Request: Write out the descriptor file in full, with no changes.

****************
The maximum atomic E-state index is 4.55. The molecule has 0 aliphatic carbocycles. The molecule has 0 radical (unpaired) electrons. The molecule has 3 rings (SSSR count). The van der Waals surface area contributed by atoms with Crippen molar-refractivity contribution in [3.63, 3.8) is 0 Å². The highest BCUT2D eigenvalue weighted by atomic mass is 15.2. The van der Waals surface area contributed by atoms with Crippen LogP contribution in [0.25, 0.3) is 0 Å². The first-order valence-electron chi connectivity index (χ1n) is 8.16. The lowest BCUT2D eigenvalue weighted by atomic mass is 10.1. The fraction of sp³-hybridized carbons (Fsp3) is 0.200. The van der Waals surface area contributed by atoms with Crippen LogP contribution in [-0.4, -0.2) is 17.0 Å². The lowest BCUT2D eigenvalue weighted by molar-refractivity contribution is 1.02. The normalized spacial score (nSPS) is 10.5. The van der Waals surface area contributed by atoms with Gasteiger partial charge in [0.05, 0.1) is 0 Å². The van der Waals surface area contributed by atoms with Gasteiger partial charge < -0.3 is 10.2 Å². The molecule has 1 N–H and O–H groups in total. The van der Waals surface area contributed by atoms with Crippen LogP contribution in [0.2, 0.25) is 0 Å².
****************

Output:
The maximum atomic E-state index is 4.55. The molecule has 0 aliphatic carbocycles. The molecule has 0 radical (unpaired) electrons. The molecule has 3 rings (SSSR count). The van der Waals surface area contributed by atoms with Crippen molar-refractivity contribution in [3.63, 3.8) is 0 Å². The highest BCUT2D eigenvalue weighted by atomic mass is 15.2. The van der Waals surface area contributed by atoms with Crippen LogP contribution in [0.25, 0.3) is 0 Å². The first-order valence-electron chi connectivity index (χ1n) is 8.16. The lowest BCUT2D eigenvalue weighted by atomic mass is 10.1. The fraction of sp³-hybridized carbons (Fsp3) is 0.200. The van der Waals surface area contributed by atoms with Crippen LogP contribution in [-0.4, -0.2) is 17.0 Å². The lowest BCUT2D eigenvalue weighted by molar-refractivity contribution is 1.02. The normalized spacial score (nSPS) is 10.5. The van der Waals surface area contributed by atoms with Gasteiger partial charge in [0.05, 0.1) is 0 Å². The van der Waals surface area contributed by atoms with Gasteiger partial charge < -0.3 is 10.2 Å². The molecule has 1 N–H and O–H groups in total. The van der Waals surface area contributed by atoms with Crippen LogP contribution in [0.2, 0.25) is 0 Å².